Dare to research

There is a paucity of scientific evidence originating from the African continent. (1) For evidence emanating from Africa, African researchers have very poor access to these publications. (1) In addition, the context within the African continent and other low- to middle-income countries,  are vastly different to that of higher-income countries, and the evidence produced in these settings may not be transferrable to us. (More on this here).

For these reasons it is essential for African researchers to start generating our own evidence that is applicable to our own context. A couple of barriers have been identified to performing research in the African EM setting. (2) These mainly include a lack of funding, training and time. (2) Let’s be fair, the amount of patients that we need to see with limited resources, makes research an unachievable luxury. But research does not have to be complicated. We don’t have to start with the multi-national, multi-centre, prehospital randomised controlled trial. Start with describing what is happening in your specific system, or what resources you have to work with, or what patients you see. There are many examples of these published in AfJEM, Africa’s only EM journal. This kind of data is essential so that we can continue gaining contextual insight and, you cannot solve a problem which you have not yet described or do not understand yet.

In this manner, research might be easier than you think!

I recently did a podcast at #badEMfest18 on this topic in prehospital care, with FOAMmedic.

  1. Bruijns S, Maesela M, Sinha S, Banner M. Poor Access for African Researchers to African Emergency Care Publications: A Cross-sectional Study. West J Emerg Med. 2017;18(6):1018–24. DOI: https://dx.doi.org/10.5811%2Fwestjem.2017.8.34930. PMID: 290855321.
  2. van Hoving DJ, Brysiewicz P. African emergency care providers’ attitudes and practices towards research. African J Emerg Med. 2017;7(1):9–14. DOI: https://doi.org/10.1016/j.afjem.2017.01.003.

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#badEMfest18: Do they know its EM? – Heike Geduld

Do they know it's EM?

A few months ago I was approached to do a talk on global Emergency Medicine (EM) at the then still mythical BadEMfest. My comfort zone is Afripositive EM and the trigger for the talk actually came from a discussion with a colleague who is an amazing EM physician and person, and listening to him being overawed and insecure in the face of visitors, to the point of questioning what he has to give.  The aim of the talk was to inspire and motivate and to remind Africans to own our version of EM, our knowledge and experiences – to feel “good enough”.

The message of the talk is simple.

Authentic African EM

EM should be appropriate to context, to the needs of the population we serve. In SA, that means that much of our priorities in teaching and policies should be around infectious diseases, trauma and non-communicable disease.

Woke EM.

EM should be responsive to the racial and social injustices within society and more specifically in our profession. In South Africa EM training struggles with recruiting Black African candidates. There are only 7 Black Emergency Physicians out of 125 registered. We need to work at understanding why this is. There are also issues around race, gender, religion and sexual orientation that we need to deal with. We need to be conscious of our own biases and how our view of the world is shaped by Western views and media.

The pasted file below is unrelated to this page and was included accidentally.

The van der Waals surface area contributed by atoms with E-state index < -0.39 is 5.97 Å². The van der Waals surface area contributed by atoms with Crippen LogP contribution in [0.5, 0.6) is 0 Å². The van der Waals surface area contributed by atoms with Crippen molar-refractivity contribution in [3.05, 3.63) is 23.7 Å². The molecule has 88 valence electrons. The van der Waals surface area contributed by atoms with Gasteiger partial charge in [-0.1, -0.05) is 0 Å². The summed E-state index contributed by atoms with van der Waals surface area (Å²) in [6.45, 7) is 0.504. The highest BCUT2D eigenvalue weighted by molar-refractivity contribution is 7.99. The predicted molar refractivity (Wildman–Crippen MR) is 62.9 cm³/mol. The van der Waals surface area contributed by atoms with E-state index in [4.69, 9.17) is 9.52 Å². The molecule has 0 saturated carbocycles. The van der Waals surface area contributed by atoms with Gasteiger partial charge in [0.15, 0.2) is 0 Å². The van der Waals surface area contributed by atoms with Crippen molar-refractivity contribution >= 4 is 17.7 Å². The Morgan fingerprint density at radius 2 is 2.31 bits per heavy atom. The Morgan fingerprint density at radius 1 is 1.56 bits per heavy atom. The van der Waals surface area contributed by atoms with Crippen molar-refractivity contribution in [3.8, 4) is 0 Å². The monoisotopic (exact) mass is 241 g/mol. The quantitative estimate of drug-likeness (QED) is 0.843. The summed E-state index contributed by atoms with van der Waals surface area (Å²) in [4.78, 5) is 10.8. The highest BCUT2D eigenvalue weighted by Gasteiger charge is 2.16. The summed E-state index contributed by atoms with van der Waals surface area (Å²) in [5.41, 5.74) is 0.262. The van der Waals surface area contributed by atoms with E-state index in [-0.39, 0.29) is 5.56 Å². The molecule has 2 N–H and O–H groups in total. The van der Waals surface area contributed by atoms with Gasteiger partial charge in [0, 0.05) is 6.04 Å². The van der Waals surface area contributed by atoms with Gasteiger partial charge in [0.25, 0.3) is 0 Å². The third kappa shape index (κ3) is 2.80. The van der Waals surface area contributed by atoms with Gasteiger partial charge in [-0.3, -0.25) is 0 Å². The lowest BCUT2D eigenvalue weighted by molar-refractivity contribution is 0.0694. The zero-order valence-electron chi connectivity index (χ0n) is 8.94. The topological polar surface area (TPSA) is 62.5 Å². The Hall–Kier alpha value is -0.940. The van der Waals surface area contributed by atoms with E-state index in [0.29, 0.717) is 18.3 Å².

Proudly African EM.

We should be proud of what we have achieved in developing EM in South Africa and the rest of Africa.

There is no right way to be an EM doctor, nurse or paramedic. We cannot judge ourselves by the standards of another population, another resourced system or another healthcare culture. We only need to be what is needed here and now. And it’s okay to have Christmas with snow or with sunshine!

Heike Geduld

Heike Geduld is a proudly African Emergency Physician working in Cape Town, South Africa.

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An Update on Emergency Care in South Africa

As part of the EMSSA/ECCSA conference in Sun City we attended an update on where we are with the Clinical Practice Guidelines (CPG) in the Emergency Care field of South Africa. 
Introducing the topic Michael McCaul (researcher from the Centre for Evidence-based Health Care, Stellenbosch University) gave us an overview of his research on the perceptions of the prehospital industry on the new CPGs in order to strengthen guideline uptake by engaging with decision makers like the HPCSA and National Department of Health (NDoH). 
This was followed with Maryna Venter making a very good case for the need for specilisation of critical care retrieval practitioners. 
Finally Ben van Nugteren gave us an update about where the current CPG updates are and what aspects are holding back possible implementation. 

Strengthening Guideline uptake equipping decision makers for evidence informed policy 

Michael McCaul (Twitter: @MikeMcCaul3)
Michael introduced the background and rationale leading up to his research. The main aim was to explore the perceptions of prehospital providers regarding the dissemination and implementation of the new Clinical Practice Guidelines (CPG) with the South African context. To this end, the results should guide decision makers (like National Department of Health (NDoH) + HPCSA) to better disseminate and implement the new guidelines in a manner that will support the prehospital profession.  This project used implementation research methods, a process where decision makers are involved from the outset, so that the evidence translates to real change in policy, downstream. 
Michael emphasised that this research is a snapshot in time but gives useful themes to help us understand what influenced providers perceived perceptions of the CPGs. He said it’s like understanding what things influence the lens by which prehospital providers view the guidelines and how those perceptions and expectations influence our perceived reality. 
Michael noted that they identified key factors that influenced emergency care providers perceptions of the guidelines: 
  • Emergency Medical Services (EMS) history and different qualifications
  • Previous exposure and experience with CPGs
  • Our expectations
  • How providers were communicated with 
This resulted in three main perceived realities regarding the guidelines: